Camber Foundation Supports Our State, Our Wellbeing

According to the North Carolina Department of Health and Human Services (NCDHHS), suicide is the state's leading cause of death for youth aged 10 to 18 and the third leading cause of death for adults aged 19 to 34. Suicide is a major public health issue and affects not only the victims but their families, friends, and community. Research shows that, on average, 135 people are exposed to each suicide. 

This is why, in 2023, the UNC Suicide Prevention Institute and Carolina Across 100 partnered to create the “Our State, Our Wellbeing” program.  

Our State, Our Wellbeing” is a 12-month initiative to identify and implement strategies to improve mental health and decrease the number of suicides in North Carolina. The program assembled 15 cross-sector community collaboratives from 24 counties in the state, to share insights and data from their communities, select interventions, and improve available behavioral and mental health resources.

Thanks to generous support from Camber Foundation, more communities will receive program management support, as well as implementation and travel funds. The Foundation provided $75,000 to partially support the work of six teams operating in 13 North Carolina counties: Brunswick, Camden, Chowan, Cumberland, Currituck, Franklin, Johnston, New Hanover, Orange, Pasquotank, Pender, Perquimans, and Wake.

Camber Foundation supports communities in the eastern section of North Carolina through grantmaking in the areas of education, economic development, and health and wellness, including mental health services and programs.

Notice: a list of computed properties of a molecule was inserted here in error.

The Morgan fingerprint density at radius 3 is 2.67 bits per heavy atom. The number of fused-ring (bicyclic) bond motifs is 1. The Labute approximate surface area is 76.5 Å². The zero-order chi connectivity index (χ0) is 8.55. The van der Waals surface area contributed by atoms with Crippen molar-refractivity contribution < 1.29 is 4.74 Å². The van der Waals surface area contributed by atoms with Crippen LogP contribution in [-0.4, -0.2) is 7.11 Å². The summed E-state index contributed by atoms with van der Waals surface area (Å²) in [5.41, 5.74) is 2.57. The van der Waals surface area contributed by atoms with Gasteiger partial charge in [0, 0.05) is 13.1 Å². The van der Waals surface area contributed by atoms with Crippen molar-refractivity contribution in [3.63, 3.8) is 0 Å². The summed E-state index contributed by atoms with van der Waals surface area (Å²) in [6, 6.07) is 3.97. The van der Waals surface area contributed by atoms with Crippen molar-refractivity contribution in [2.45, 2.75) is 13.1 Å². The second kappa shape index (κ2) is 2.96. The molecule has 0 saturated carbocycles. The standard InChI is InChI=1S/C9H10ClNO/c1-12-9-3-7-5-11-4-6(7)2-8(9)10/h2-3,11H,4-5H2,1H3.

“Mental health is a top priority for Camber Foundation. Members of the communities we serve in eastern NC expressed to us their grave concern about suicide, particularly among young people,” said Camber Foundation President and CEO Leslie Ann Jackson. “We are grateful that the work of ‘Our State, Our Wellbeing’ will engage community members in collaborating for local prevention and intervention measures that could save lives.”

“The generous gift from Camber Foundation allows us to support additional communities wrestling with increased numbers of suicides,” said Anita Brown-Graham, director of the ncIMPACT Initiative, which houses the program. “We are delighted to use this funding to provide support for almost a third of our teams in North Carolina.”

Communities coming together to learn and collaborate as a cohort is an essential aspect of “Our State, Our Wellbeing,” and the first forum of the program was held from October 24-25, 2023. 100 leaders from 15 community teams came to Chapel Hill to attend sessions from experts and the UNC Suicide Prevention Institute on trends in suicide, mental and behavioral health, access to care in North Carolina, and suicide prevention. Teams collaborated on deciding the vision for their work together and gauging community assets for the work.

The program is moving quickly. In addition to the in-person forum, teams have been meeting in their respective communities and together virtually. In January 2024, the teams gathered virtually for the third time for a session led by the North Carolina Department of Health and Human Services, which included a discussion of the state’s suicide prevention network, best practices for messaging, and available resources. The teams are poised and eager to embark on their visions for suicide prevention.

The map below illustrates the 15 community collaborative teams, and the counties they come from.



ncIMPACT is a statewide initiative launched in 2017 to help communities use data and evidence to improve conditions and inform decision-making. Part of the ncIMPACT team’s work, Carolina Across 100 is a five-year initiative led by Anita Brown-Graham and her team, to partner with communities in each of North Carolina’s 100 counties to address challenges, both long-standing and new, exacerbated by the COVID-19 pandemic.